The Global Future and its Policy Implications: Views from Leading Thinkers on Five Continents
Robert L. Hutchings
University of Texas at Austin - Lyndon B. Johnson School of Public Affairs
Bart M.J. Szewczyk
Columbia Law School
The Atlantic Council of the United States, 2009
This article discusses perspectives of leading thinkers from around the world on the impact of key global trends on their respective countries and regions. It is based on a series of 14 conferences involving experts and officials from more than two dozen countries on five continents organized by the Atlantic Council of the United States, in cooperation with the National Intelligence Council, between June 2006 and October 2008. The visits included Japan, South Korea, and China, in June 2006; Mexico, Chile, and Brazil, in January 2007; South Africa, Nigeria, and Egypt, in June 2007; and India, Turkey, and Kazakhstan, in November 2007, with the Kazakhstan event consisting of a regional conference involving five Central Asian countries. In May 2008, there was a regional conference in Paris with participants from 10 European countries. The final conferences - in Germany and Russia - were held in March 2009.
The strategic dialogues around the world over the past two years revealed a set of widely shared global challenges – involving the global trading and financial system, climate change, energy security, resource constraints, and others – that take on distinctive regional characteristics without providing an overarching global rationale for action. The old order is fraying, but a new one has yet to be defined. Existing institutions – regional as well as global – seem ill-equipped to deal with these challenges, and emerging global powers led by China and India seem more inclined to operate outside these institutions than to embrace the Western-led international order of a bygone era.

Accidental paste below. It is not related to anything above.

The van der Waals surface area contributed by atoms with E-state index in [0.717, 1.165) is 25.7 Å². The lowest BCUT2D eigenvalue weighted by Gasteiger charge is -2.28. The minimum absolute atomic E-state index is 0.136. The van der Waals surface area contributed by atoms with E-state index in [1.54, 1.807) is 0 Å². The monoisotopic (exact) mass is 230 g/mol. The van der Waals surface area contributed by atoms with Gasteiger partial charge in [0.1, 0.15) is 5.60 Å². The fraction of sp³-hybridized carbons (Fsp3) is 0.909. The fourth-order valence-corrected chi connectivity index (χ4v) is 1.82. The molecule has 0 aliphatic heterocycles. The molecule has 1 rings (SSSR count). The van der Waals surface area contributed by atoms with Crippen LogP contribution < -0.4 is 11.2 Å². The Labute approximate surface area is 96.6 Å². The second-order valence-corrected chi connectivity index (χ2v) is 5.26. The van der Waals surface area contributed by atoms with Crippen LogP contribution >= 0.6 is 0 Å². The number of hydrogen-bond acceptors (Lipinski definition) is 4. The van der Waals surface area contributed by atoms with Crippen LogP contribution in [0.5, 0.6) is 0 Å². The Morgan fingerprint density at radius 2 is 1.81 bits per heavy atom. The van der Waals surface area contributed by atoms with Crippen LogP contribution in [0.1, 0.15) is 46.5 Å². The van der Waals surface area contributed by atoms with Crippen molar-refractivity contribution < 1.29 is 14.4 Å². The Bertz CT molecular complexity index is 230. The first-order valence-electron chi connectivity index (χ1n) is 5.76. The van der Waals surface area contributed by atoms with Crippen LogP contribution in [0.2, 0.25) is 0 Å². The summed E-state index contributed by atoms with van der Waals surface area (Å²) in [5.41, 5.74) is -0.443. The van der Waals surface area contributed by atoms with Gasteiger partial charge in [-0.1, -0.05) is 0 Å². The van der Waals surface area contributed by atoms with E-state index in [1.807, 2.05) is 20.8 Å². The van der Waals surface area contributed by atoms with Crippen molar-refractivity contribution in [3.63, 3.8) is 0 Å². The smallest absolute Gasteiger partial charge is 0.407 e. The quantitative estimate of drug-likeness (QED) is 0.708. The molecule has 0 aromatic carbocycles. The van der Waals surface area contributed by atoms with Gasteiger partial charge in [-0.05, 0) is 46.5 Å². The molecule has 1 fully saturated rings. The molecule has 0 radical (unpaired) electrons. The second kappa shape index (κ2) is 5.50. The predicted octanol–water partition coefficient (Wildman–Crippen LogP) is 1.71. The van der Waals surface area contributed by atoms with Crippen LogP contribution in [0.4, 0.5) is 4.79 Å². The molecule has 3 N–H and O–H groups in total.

Integration and fragmentation are two sides of globalization, and our trips around the world revealed both. The positive sides of globalization are evident everywhere, most obviously in Asia but also in rising prosperity in almost every part of the world. But these same forces also produce disruptive changes. In Europe, the forces of integration are still ascendant, despite the travails of the European constitution after the referenda in France, the Netherlands, and, most recently, Ireland. Elsewhere, the watchword is not regional integration, which is seen as neither necessary nor possible, but closer cooperation, as countries in Asia, Latin America, and Africa strive toward common approaches to the potentially divisive effects of globalization.
Meanwhile, the current U.S. financial crisis underscored the interdependence and vulnerability of the global financial system, and demonstrated the key role played by the liquidity of emerging market countries in Asia and the Middle East, which hold 70% of the world’s currency reserves. These developments, together with the collapse of the Doha round trade negotiations call into question the extent to which the U.S. and other countries that created this global system 60 years ago still have control of it. Domestically, states at different stages of development see not one but multiple paths to modernity: American, European, and Asian. Many in the Arab world, and those left behind by globalization in other regions, increasingly reject modernity altogether.
These various trends constitute both a challenge and an opportunity. The U.S. and its European and Asian allies need to open the global system to accommodate rising powers while preserving the fundamental values undergirding it, and they need to mitigate the downside effects of globalization lest poverty and instability overwhelm large parts of the world. The open question is whether “the West is within us,” as an Indian scholar put it, or whether it will be “the West versus the rest.”
Number of Pages in PDF File: 20
Date posted: July 10, 2011 ; Last revised: June 18, 2014
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